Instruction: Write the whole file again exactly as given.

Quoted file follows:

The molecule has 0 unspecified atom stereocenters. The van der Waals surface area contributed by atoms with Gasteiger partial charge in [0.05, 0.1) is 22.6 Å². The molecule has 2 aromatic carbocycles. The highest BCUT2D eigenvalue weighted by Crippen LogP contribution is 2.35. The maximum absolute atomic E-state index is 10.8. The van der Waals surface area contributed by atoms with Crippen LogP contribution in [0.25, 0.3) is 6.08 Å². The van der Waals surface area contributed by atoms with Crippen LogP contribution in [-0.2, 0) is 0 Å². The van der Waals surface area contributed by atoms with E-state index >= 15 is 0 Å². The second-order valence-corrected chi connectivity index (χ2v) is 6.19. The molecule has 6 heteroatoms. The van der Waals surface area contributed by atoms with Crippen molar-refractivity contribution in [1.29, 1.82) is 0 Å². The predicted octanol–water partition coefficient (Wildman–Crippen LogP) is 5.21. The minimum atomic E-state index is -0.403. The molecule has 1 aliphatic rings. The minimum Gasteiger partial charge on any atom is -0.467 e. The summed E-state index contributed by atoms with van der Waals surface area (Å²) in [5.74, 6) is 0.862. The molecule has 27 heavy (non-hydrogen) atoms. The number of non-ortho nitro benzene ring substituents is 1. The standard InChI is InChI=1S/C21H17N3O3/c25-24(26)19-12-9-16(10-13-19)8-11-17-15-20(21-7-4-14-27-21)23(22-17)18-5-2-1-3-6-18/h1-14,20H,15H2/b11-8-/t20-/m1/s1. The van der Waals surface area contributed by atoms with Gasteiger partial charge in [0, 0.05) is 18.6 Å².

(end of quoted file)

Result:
The molecule has 0 unspecified atom stereocenters. The van der Waals surface area contributed by atoms with Gasteiger partial charge in [0.05, 0.1) is 22.6 Å². The molecule has 2 aromatic carbocycles. The highest BCUT2D eigenvalue weighted by Crippen LogP contribution is 2.35. The maximum absolute atomic E-state index is 10.8. The van der Waals surface area contributed by atoms with Crippen LogP contribution in [0.25, 0.3) is 6.08 Å². The van der Waals surface area contributed by atoms with Crippen LogP contribution in [-0.2, 0) is 0 Å². The van der Waals surface area contributed by atoms with E-state index >= 15 is 0 Å². The second-order valence-corrected chi connectivity index (χ2v) is 6.19. The molecule has 6 heteroatoms. The van der Waals surface area contributed by atoms with Crippen molar-refractivity contribution in [1.29, 1.82) is 0 Å². The predicted octanol–water partition coefficient (Wildman–Crippen LogP) is 5.21. The minimum atomic E-state index is -0.403. The molecule has 1 aliphatic rings. The minimum Gasteiger partial charge on any atom is -0.467 e. The summed E-state index contributed by atoms with van der Waals surface area (Å²) in [5.74, 6) is 0.862. The molecule has 27 heavy (non-hydrogen) atoms. The number of non-ortho nitro benzene ring substituents is 1. The standard InChI is InChI=1S/C21H17N3O3/c25-24(26)19-12-9-16(10-13-19)8-11-17-15-20(21-7-4-14-27-21)23(22-17)18-5-2-1-3-6-18/h1-14,20H,15H2/b11-8-/t20-/m1/s1. The van der Waals surface area contributed by atoms with Gasteiger partial charge in [0, 0.05) is 18.6 Å².